Today, I woke up early and did my usual morning routine—meditate, write, sketch, and Readwise. I don't have a super clear schedule to do these, other than remembering every day not to not do it1. But I'm trying to stick with a more rigid model. Otherwise, these endeavors stay in the back of my mind as to-dos for the rest of the day. I oblige myself to do them as I'm already experiencing the benefits of this discipline, of this identity. It feels great to be done with it by 9 AM.
I often recommend others to blog in public, daily if possible. I'm not quite there yet. Probably, because I want the perfectionism of publishing well-crafted ideas that stick and postpone drafts for later in case I have time to put more time on them, or simply because I don't want to spend too much time writing every single day. I've repeatedly discussed the friction of publishing posts in English and Spanish, accompanied by an illustration2. I applaud the daily blogging habit of people like Seth Godin or Ken Perlin; it's a lifestyle and a statement. Like shouting from afar, I'm a blogger. I'm a writer.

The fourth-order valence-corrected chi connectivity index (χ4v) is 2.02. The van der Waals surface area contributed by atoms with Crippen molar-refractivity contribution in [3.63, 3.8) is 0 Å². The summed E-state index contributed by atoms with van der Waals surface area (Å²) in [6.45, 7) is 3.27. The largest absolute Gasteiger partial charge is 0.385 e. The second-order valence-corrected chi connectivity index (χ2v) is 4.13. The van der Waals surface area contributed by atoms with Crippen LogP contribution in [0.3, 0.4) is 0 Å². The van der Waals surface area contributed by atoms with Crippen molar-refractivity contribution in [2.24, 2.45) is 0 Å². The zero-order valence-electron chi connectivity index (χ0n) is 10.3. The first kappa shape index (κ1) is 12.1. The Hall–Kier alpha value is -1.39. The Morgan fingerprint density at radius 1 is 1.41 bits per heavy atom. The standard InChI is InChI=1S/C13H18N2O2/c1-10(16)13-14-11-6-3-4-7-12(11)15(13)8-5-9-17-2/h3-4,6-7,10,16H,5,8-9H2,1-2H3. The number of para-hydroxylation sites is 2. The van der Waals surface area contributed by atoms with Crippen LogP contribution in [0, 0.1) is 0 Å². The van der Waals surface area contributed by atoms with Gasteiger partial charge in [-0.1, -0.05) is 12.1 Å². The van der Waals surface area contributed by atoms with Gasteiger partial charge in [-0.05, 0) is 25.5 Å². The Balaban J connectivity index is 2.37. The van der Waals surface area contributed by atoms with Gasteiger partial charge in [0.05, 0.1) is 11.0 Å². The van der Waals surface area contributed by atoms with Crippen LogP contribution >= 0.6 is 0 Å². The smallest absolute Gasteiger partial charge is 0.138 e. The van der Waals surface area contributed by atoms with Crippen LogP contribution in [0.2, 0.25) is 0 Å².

I know I didn't talk about my current routine. But you can learn about it by listening to my Atomic Habits podcast episode and reading 600 Days of Practice, a short essay on deliberate practice and my routine.
There's freedom in typing and hitting publish instead of having to write, translate, pick an illustration or drawing, edit, upload, and then publish. What's reduced along the way? Creative friction. ↩